By simply boiling the potatoes for eight minutes, it broke down the organic tissues inside the potatoes, reducing resistance and allowing for freer movement of electrons– thus producing more energy. They also increased the energy output by slicing the potato into four or five pieces, each sandwiched by a copper and zinc plate, to make a series. “We found we could improve the output 10 times, which made it interesting economically, because the cost of energy drops down.” (Golberg, 2009)
There are also other similarly treated vegetables could provide an immediate, environmental friendly and inexpensive solution to many of the low power energy needs in areas of the world lacking access to electrical infrastructure. (Rubinsky, 2010)
The long-keeping humble potatoes in particular are a good energy source since they are produced in 130 countries over a wide range of climates, from temperate zones to the subtropics- more than any other crop worldwide, but corn, and thus available year round almost anywhere. (Willington, 2010)
Banana and strawberry batteries could also be used, but their softer tissues would weaken the structure of the battery and the sugars could attract insects. Potatoes were chosen because of their availability all over including the tropics and sub-tropics,”. They are the world’s fourth most abundant food crop.” (Rabinowitch, 2009)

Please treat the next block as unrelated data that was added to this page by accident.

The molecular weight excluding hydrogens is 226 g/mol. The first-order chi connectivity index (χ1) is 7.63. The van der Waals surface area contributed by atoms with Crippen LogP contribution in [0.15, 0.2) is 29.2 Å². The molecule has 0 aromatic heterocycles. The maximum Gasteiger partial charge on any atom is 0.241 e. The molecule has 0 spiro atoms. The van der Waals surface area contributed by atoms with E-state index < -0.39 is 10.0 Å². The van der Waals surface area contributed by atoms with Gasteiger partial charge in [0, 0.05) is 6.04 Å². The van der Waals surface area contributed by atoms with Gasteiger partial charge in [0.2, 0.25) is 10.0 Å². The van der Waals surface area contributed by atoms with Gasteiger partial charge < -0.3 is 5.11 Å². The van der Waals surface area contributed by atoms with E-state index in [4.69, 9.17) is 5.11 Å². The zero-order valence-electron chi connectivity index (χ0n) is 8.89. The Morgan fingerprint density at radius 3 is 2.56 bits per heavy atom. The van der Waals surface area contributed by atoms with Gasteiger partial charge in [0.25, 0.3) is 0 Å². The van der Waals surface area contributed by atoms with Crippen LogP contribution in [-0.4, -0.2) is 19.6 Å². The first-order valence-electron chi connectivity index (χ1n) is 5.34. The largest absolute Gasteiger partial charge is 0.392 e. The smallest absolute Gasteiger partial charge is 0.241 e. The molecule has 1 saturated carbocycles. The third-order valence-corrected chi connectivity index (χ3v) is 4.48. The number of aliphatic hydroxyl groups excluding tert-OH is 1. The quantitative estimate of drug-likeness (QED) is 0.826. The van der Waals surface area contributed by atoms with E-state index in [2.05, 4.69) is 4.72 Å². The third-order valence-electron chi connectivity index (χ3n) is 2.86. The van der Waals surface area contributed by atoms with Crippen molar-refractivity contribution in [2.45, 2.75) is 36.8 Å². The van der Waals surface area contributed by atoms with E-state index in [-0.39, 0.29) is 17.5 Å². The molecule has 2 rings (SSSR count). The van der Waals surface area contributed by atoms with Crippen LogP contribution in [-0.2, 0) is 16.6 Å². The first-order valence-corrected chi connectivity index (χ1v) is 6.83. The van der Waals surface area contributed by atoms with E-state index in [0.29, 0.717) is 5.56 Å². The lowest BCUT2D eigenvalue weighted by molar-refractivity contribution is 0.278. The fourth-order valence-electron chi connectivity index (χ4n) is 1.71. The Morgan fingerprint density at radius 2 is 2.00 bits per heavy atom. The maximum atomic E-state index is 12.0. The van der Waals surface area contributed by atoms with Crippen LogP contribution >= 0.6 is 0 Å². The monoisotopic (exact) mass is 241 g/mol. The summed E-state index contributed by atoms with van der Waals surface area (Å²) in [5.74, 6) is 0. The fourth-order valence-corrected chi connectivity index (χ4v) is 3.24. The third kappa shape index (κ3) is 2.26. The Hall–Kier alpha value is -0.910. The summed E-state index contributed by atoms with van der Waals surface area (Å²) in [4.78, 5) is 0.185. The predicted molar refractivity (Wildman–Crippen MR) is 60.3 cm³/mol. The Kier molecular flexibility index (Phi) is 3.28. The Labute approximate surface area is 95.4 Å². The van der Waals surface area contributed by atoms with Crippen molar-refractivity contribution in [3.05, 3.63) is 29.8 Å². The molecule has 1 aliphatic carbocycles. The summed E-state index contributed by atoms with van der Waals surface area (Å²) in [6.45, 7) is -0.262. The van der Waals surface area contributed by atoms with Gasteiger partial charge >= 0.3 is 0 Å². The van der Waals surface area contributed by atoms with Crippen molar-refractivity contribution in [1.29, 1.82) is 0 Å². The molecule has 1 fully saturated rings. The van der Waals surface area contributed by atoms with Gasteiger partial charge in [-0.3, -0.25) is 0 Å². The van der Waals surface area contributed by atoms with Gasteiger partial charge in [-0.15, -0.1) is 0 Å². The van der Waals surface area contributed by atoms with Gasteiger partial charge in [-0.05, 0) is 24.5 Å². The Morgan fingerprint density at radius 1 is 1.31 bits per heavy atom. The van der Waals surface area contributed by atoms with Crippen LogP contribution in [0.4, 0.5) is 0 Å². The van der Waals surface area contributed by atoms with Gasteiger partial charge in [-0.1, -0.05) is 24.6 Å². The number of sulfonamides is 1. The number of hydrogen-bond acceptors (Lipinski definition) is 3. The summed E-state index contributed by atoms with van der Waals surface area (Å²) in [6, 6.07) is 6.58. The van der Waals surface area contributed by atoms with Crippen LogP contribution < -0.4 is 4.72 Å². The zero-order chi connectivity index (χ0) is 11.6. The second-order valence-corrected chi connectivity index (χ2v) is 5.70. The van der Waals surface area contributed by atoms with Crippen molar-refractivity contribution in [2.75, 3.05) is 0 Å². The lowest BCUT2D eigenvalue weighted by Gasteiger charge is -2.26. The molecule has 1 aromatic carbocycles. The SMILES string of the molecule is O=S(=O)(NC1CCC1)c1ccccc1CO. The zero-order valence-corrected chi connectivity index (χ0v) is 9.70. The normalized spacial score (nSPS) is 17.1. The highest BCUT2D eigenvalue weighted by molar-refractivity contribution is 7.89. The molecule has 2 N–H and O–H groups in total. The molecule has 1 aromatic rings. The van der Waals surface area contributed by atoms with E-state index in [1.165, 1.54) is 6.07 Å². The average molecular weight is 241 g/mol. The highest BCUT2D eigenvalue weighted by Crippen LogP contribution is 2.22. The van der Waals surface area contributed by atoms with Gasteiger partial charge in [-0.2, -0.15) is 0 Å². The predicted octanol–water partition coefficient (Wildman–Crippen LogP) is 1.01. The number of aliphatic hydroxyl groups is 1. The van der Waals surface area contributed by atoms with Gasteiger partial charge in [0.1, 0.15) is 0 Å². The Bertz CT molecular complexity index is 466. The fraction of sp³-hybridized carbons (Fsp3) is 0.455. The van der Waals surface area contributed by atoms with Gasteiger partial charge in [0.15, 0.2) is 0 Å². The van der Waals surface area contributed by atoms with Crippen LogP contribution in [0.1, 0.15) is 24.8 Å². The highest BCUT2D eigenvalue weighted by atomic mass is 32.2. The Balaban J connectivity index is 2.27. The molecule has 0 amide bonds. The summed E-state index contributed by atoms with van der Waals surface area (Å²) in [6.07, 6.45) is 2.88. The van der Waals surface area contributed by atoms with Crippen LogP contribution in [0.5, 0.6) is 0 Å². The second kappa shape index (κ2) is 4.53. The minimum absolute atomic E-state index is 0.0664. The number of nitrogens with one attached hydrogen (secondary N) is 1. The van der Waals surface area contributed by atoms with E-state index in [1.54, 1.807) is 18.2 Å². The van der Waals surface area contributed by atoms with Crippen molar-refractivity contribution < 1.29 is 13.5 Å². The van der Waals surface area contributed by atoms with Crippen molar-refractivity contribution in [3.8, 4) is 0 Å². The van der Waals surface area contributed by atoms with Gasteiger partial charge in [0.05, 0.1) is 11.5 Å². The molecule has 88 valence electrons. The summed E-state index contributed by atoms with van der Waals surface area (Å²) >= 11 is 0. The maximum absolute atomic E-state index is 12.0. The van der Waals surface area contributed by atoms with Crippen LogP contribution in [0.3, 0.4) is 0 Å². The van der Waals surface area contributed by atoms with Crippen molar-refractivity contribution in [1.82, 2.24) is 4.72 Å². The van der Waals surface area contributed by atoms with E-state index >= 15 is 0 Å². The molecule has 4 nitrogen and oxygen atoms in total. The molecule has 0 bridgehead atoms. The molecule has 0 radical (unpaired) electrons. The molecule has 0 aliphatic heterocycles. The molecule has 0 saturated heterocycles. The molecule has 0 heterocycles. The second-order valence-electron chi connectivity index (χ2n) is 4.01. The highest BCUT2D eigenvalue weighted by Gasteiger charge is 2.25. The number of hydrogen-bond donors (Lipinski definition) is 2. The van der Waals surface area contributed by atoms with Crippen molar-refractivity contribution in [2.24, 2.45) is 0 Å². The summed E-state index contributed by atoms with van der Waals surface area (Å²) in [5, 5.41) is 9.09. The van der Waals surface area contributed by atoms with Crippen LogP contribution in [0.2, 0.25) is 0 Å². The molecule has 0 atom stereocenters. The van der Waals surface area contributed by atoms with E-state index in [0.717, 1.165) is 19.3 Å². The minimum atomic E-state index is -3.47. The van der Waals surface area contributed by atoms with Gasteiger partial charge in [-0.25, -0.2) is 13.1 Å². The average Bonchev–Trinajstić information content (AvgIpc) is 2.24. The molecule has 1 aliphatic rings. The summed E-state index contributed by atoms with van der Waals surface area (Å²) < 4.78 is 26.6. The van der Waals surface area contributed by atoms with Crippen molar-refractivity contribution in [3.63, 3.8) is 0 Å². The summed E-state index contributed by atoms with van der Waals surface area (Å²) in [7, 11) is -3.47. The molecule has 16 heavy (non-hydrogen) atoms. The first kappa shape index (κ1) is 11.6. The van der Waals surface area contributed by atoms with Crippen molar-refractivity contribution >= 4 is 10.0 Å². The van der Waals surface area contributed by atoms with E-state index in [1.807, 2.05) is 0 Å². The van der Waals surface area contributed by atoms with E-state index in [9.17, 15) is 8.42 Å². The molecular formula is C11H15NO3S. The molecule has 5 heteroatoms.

Good news meets you rural folks as well as field workers, as research & development discovered the positive usable energy stored in potato that can be used for micro-instruments. The cooking pot surely promises lots for those living in hinterlands, as boiled potato was shown to exhibit positive energy capacities. That is, just to stress, when potato is boiled. Potato is eventually available everywhere, which explains why it was chosen among diverse agri products for the research & development project. From rural to urban markets, potatoes can be found. They comprise the 4th most abundant agricultural products. (Argonza,2012)
Believe it or not you can make a battery from a potato. Though this is a neat trick for a science project, it is probably not practical for powering your alarm clock. The chemicals in the potato juice react much in the same way that battery acid does and can generate electricity. (www.miniscience.com/projects/PotatoElectricity)
The potato battery can generate energy five to 50 times less expensive than commercial batteries. “The ability to provide electrical power with such simple and natural means could benefit millions of people in the developing world, literally bringing light and telecommunication to their life in areas currently lacking electrical infrastructure.” (http://www.shalomlife.com/news/13016/israelis-develop-boiled-potato-batteries/)
The team found that boiling the potato before implementing it electrically increased its power up to 10 times over the unboiled potato, allowing the battery to last for days or even weeks. Potatoes are internationally available year-round, able to grow in a variety of different climates, and are one of the cheapest sources of non-grain starches available. Now, not only do potatoes provide energy to our physical bodies, but they have the potential to provide energy for the use of electrical implements, as well. (Harreetz)